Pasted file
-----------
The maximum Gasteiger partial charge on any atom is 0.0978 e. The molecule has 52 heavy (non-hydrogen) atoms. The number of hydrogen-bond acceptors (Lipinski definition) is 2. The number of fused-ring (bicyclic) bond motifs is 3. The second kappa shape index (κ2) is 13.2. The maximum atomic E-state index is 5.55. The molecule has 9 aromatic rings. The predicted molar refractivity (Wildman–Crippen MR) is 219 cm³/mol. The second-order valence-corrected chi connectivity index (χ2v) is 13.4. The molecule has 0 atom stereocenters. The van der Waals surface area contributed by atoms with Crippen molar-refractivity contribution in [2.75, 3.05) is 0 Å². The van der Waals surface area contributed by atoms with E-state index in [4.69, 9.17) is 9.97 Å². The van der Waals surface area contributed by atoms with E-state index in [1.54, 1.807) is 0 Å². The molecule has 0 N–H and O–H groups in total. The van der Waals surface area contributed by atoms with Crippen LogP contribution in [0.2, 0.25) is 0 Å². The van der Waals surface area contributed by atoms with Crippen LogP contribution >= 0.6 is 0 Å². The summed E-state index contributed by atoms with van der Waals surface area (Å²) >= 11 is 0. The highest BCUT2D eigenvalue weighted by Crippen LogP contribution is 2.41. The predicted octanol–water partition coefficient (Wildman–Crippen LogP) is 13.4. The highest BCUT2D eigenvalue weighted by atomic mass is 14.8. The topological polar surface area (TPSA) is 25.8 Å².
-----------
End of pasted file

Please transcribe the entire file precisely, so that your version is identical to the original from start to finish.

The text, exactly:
The maximum Gasteiger partial charge on any atom is 0.0978 e. The molecule has 52 heavy (non-hydrogen) atoms. The number of hydrogen-bond acceptors (Lipinski definition) is 2. The number of fused-ring (bicyclic) bond motifs is 3. The second kappa shape index (κ2) is 13.2. The maximum atomic E-state index is 5.55. The molecule has 9 aromatic rings. The predicted molar refractivity (Wildman–Crippen MR) is 219 cm³/mol. The second-order valence-corrected chi connectivity index (χ2v) is 13.4. The molecule has 0 atom stereocenters. The van der Waals surface area contributed by atoms with Crippen molar-refractivity contribution in [2.75, 3.05) is 0 Å². The van der Waals surface area contributed by atoms with E-state index in [4.69, 9.17) is 9.97 Å². The van der Waals surface area contributed by atoms with E-state index in [1.54, 1.807) is 0 Å². The molecule has 0 N–H and O–H groups in total. The van der Waals surface area contributed by atoms with Crippen LogP contribution in [0.2, 0.25) is 0 Å². The van der Waals surface area contributed by atoms with Crippen LogP contribution >= 0.6 is 0 Å². The summed E-state index contributed by atoms with van der Waals surface area (Å²) >= 11 is 0. The highest BCUT2D eigenvalue weighted by Crippen LogP contribution is 2.41. The predicted octanol–water partition coefficient (Wildman–Crippen LogP) is 13.4. The highest BCUT2D eigenvalue weighted by atomic mass is 14.8. The topological polar surface area (TPSA) is 25.8 Å².